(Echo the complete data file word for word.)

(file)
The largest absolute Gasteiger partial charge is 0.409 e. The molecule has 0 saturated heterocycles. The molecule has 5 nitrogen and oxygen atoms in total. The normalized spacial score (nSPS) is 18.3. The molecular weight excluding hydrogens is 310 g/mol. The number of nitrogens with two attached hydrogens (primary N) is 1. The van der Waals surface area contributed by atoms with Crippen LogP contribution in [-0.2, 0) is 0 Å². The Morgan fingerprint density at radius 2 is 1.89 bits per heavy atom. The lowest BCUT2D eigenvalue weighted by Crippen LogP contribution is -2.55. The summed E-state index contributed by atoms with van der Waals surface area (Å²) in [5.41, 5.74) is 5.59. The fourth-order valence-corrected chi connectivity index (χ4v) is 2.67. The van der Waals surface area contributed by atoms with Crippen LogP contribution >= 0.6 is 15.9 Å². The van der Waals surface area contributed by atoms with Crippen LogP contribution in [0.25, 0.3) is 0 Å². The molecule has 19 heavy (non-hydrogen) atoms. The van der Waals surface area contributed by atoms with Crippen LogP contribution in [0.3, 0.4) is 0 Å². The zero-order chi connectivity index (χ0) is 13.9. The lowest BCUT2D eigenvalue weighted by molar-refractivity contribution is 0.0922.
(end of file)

The largest absolute Gasteiger partial charge is 0.409 e. The molecule has 0 saturated heterocycles. The molecule has 5 nitrogen and oxygen atoms in total. The normalized spacial score (nSPS) is 18.3. The molecular weight excluding hydrogens is 310 g/mol. The number of nitrogens with two attached hydrogens (primary N) is 1. The van der Waals surface area contributed by atoms with Crippen LogP contribution in [-0.2, 0) is 0 Å². The Morgan fingerprint density at radius 2 is 1.89 bits per heavy atom. The lowest BCUT2D eigenvalue weighted by Crippen LogP contribution is -2.55. The summed E-state index contributed by atoms with van der Waals surface area (Å²) in [5.41, 5.74) is 5.59. The fourth-order valence-corrected chi connectivity index (χ4v) is 2.67. The van der Waals surface area contributed by atoms with Crippen LogP contribution >= 0.6 is 15.9 Å². The van der Waals surface area contributed by atoms with Crippen LogP contribution in [0.25, 0.3) is 0 Å². The molecule has 19 heavy (non-hydrogen) atoms. The van der Waals surface area contributed by atoms with Crippen LogP contribution in [0.3, 0.4) is 0 Å². The zero-order chi connectivity index (χ0) is 13.9. The lowest BCUT2D eigenvalue weighted by molar-refractivity contribution is 0.0922.